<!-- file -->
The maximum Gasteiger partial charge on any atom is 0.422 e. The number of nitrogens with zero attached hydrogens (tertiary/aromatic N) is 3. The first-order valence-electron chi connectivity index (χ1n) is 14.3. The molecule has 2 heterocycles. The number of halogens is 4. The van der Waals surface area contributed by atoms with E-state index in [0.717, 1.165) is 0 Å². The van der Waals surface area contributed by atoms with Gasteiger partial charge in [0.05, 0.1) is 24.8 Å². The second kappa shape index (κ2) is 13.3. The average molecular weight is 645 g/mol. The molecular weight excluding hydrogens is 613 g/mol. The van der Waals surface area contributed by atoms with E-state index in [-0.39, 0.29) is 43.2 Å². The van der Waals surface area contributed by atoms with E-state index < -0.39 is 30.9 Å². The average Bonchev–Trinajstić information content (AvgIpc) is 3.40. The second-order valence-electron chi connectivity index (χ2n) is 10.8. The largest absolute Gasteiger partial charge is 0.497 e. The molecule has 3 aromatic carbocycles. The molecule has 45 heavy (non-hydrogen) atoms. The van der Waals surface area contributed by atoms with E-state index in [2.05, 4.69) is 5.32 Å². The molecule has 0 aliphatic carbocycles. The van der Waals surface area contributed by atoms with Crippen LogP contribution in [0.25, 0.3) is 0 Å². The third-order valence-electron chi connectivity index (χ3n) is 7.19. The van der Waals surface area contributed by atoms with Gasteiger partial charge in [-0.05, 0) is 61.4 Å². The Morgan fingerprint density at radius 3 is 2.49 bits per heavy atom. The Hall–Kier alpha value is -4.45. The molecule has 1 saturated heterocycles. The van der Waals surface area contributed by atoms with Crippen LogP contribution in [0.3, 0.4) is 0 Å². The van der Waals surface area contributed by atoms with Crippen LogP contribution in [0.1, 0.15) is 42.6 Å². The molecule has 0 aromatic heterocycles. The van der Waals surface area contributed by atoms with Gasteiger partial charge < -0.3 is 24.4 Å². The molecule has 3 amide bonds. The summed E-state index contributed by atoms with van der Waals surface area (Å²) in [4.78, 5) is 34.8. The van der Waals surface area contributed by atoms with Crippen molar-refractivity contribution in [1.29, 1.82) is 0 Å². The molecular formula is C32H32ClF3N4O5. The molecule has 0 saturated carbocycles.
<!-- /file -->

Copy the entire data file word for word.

The maximum Gasteiger partial charge on any atom is 0.422 e. The number of nitrogens with zero attached hydrogens (tertiary/aromatic N) is 3. The first-order valence-electron chi connectivity index (χ1n) is 14.3. The molecule has 2 heterocycles. The number of halogens is 4. The van der Waals surface area contributed by atoms with E-state index in [0.717, 1.165) is 0 Å². The van der Waals surface area contributed by atoms with Gasteiger partial charge in [0.05, 0.1) is 24.8 Å². The second kappa shape index (κ2) is 13.3. The average molecular weight is 645 g/mol. The molecular weight excluding hydrogens is 613 g/mol. The van der Waals surface area contributed by atoms with E-state index in [-0.39, 0.29) is 43.2 Å². The van der Waals surface area contributed by atoms with E-state index < -0.39 is 30.9 Å². The average Bonchev–Trinajstić information content (AvgIpc) is 3.40. The second-order valence-electron chi connectivity index (χ2n) is 10.8. The largest absolute Gasteiger partial charge is 0.497 e. The molecule has 3 aromatic carbocycles. The molecule has 45 heavy (non-hydrogen) atoms. The van der Waals surface area contributed by atoms with E-state index in [2.05, 4.69) is 5.32 Å². The molecule has 0 aliphatic carbocycles. The van der Waals surface area contributed by atoms with Crippen LogP contribution in [0.25, 0.3) is 0 Å². The third-order valence-electron chi connectivity index (χ3n) is 7.19. The van der Waals surface area contributed by atoms with Gasteiger partial charge in [-0.05, 0) is 61.4 Å². The Morgan fingerprint density at radius 3 is 2.49 bits per heavy atom. The Hall–Kier alpha value is -4.45. The molecule has 1 saturated heterocycles. The van der Waals surface area contributed by atoms with Crippen LogP contribution in [0.3, 0.4) is 0 Å². The van der Waals surface area contributed by atoms with Crippen LogP contribution in [0.1, 0.15) is 42.6 Å². The molecule has 0 aromatic heterocycles. The van der Waals surface area contributed by atoms with Gasteiger partial charge < -0.3 is 24.4 Å². The molecule has 3 amide bonds. The summed E-state index contributed by atoms with van der Waals surface area (Å²) in [4.78, 5) is 34.8. The van der Waals surface area contributed by atoms with Crippen molar-refractivity contribution in [1.29, 1.82) is 0 Å². The molecular formula is C32H32ClF3N4O5. The molecule has 0 saturated carbocycles.